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NTD I, LLC v. Alliant Asset Management Co., LLC

United States District Court, E.D. Missouri, Eastern Division

July 19, 2018

NTD I, LLC, NORTH TOWER DEVELOPMENT, LLC, and PAUL WEISMANN, Plaintiffs,
v.
ALLIANT ASSET MANAGEMENT COMPANY, LLC, ALLIANT CAPITAL, LTD., ALLIANT CREDIT FACILITY ALP, LLC, ALLIANT TAX CREDIT FUND 36, LTD., and ALLIANT TAX CREDIT 36, LLC., Defendants. ALLIANT TAX CREDIT FUND 36, LTD., and ALLIANT TAX CREDIT 36, LLC, Counterclaim Plaintiffs,
v.
NTD I LLC, PAUL WEISMANN, and WC ORANGE LLC, Counterclaim Defendants.

          MEMORANDUM AND ORDER

          E. RICHARD WEBBER SENIOR UNITED STATES DISTRICT JUDGE.

         This matter comes before the Court on Plaintiffs NTD I, LLC, Paul Weismann, and WC Orange, LLC's Motion for Summary Judgment on Counterclaim Counts III and IV [105] and Counterclaim Plaintiffs' Motion for Preliminary Injunction [116].

         I. BACKGROUND

         This lawsuit originated in the Eastern District of Missouri when NTD I, LLC (“NTD”), North Tower Development, LLC, and Paul Weismann (“Weismann”) filed a complaint on August 1, 2016, asserting various claims against Alliant Asset Management Company, LLC, Alliant Capital, Ltd., Alliant Credit Facility, Ltd., Alliant Credit Facility ALP, LLC, Alliant Tax Credit Fund 36, Ltd., and Alliant Tax Credit 36, LLC related to a limited partnership agreement between the parties [1].

         Following this Court's dismissal of some of the claims, Alliant Tax Credit Fund 36, Ltd. and Alliant Tax Credit 36, LLC (“Counterclaim Plaintiffs”) asserted the following counterclaims in their Third Amended Counterclaims: (1) declaratory relief against NTD and Weismann stating they failed to cause Rental Achievement as required under the Limited Partnership Agreement; (2) breach of contract and injunctive relief against NTD and Weismann for withdrawing funds from the operating deficit reserve account and the replacement reserve account without approval of the Administrative Limited Partner;[1] (3) breach of contract and injunctive relief against NTD, Weismann, and WC Orange (“WCO”) because WCO purchased the debts of the partnership without the consent of the Administrative Limited Partner and WCO is related to the General Partner; (4) breach of fiduciary duty and injunctive relief against NTD, Weismann, and WCO by allowing, participating in, and facilitating the purchase of the Partnership's debt by WCO; (5) breach of contract and declaratory relief against NTD and Weismann for failure to repair material deficiencies and/or non-conformities in the physical property of Water Tower Place; and (6) breach of contract and specific performance against NTD and Paul Weismann for failure to pay for any development deficits which are incurred by the partnership prior to rental achievement.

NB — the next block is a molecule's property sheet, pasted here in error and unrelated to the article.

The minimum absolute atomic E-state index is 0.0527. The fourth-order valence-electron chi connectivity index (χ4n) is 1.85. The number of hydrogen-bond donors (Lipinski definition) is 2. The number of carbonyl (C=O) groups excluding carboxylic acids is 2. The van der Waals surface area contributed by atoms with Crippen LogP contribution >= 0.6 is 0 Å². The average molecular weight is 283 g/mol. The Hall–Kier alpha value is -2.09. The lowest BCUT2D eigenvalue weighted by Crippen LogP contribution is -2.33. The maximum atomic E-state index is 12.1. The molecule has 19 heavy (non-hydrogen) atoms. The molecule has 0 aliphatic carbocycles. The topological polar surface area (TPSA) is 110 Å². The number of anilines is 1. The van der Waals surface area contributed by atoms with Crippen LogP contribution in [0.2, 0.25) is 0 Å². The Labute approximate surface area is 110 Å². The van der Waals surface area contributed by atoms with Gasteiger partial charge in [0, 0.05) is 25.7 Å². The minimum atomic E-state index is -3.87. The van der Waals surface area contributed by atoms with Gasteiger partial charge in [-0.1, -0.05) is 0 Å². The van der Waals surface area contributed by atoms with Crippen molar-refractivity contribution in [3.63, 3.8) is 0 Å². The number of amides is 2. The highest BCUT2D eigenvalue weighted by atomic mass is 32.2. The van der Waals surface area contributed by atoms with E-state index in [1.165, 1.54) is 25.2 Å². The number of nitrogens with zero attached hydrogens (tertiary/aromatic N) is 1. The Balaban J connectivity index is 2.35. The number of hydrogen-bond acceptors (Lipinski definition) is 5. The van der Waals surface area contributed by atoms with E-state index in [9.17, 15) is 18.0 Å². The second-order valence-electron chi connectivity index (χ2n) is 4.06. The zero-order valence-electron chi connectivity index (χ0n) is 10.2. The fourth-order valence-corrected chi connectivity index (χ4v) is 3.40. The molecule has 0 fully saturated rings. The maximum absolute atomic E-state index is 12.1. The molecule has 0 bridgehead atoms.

NTD, Weismann, and WCO (“Counterclaim Defendants”) filed the instant motion for summary judgment on May 8, 2018, seeking an order: (i) granting summary judgment against Defendants on Counts III and IV of the Amended Counterclaims; and (ii) granting such other and further relief as the Court may deem proper and just [105]. In their Motion for Preliminary Injunction, Counterclaim Plaintiffs are seeking a declaration Weismann and NTD breached fiduciary duties to the Limited Partners and are requesting injunctive relief prohibiting WCO from exercising its mortgage rights against Water Tower Place, and imposing a constructive trust upon that mortgage interest [104].

         A. Uncontroverted Facts